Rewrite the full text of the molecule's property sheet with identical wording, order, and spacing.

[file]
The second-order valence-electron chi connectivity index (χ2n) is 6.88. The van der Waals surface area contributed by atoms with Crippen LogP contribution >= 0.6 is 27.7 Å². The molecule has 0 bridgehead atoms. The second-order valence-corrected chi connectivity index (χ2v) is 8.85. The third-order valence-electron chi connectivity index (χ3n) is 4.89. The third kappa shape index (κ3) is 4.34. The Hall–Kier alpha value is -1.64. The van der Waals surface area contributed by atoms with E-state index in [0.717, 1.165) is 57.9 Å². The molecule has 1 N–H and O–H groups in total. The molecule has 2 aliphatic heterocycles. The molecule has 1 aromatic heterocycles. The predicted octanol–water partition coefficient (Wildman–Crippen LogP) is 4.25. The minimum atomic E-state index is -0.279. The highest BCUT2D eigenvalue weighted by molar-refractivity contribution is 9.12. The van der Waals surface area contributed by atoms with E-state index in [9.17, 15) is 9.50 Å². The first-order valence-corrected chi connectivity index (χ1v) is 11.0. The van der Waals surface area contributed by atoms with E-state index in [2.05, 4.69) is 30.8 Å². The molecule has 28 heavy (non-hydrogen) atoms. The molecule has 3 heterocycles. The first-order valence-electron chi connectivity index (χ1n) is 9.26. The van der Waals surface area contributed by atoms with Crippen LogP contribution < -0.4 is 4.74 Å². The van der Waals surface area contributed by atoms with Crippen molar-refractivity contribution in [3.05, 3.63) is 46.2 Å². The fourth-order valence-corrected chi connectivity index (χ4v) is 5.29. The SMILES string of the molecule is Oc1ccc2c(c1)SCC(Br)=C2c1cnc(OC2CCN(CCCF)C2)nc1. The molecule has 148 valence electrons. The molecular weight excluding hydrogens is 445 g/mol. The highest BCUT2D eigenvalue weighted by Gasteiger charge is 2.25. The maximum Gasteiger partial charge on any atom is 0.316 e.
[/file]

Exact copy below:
The second-order valence-electron chi connectivity index (χ2n) is 6.88. The van der Waals surface area contributed by atoms with Crippen LogP contribution >= 0.6 is 27.7 Å². The molecule has 0 bridgehead atoms. The second-order valence-corrected chi connectivity index (χ2v) is 8.85. The third-order valence-electron chi connectivity index (χ3n) is 4.89. The third kappa shape index (κ3) is 4.34. The Hall–Kier alpha value is -1.64. The van der Waals surface area contributed by atoms with E-state index in [0.717, 1.165) is 57.9 Å². The molecule has 1 N–H and O–H groups in total. The molecule has 2 aliphatic heterocycles. The molecule has 1 aromatic heterocycles. The predicted octanol–water partition coefficient (Wildman–Crippen LogP) is 4.25. The minimum atomic E-state index is -0.279. The highest BCUT2D eigenvalue weighted by molar-refractivity contribution is 9.12. The van der Waals surface area contributed by atoms with E-state index in [9.17, 15) is 9.50 Å². The first-order valence-corrected chi connectivity index (χ1v) is 11.0. The van der Waals surface area contributed by atoms with E-state index in [2.05, 4.69) is 30.8 Å². The molecule has 28 heavy (non-hydrogen) atoms. The molecule has 3 heterocycles. The first-order valence-electron chi connectivity index (χ1n) is 9.26. The van der Waals surface area contributed by atoms with Crippen LogP contribution < -0.4 is 4.74 Å². The van der Waals surface area contributed by atoms with Crippen molar-refractivity contribution in [3.05, 3.63) is 46.2 Å². The fourth-order valence-corrected chi connectivity index (χ4v) is 5.29. The SMILES string of the molecule is Oc1ccc2c(c1)SCC(Br)=C2c1cnc(OC2CCN(CCCF)C2)nc1. The molecule has 148 valence electrons. The molecular weight excluding hydrogens is 445 g/mol. The highest BCUT2D eigenvalue weighted by Gasteiger charge is 2.25. The maximum Gasteiger partial charge on any atom is 0.316 e.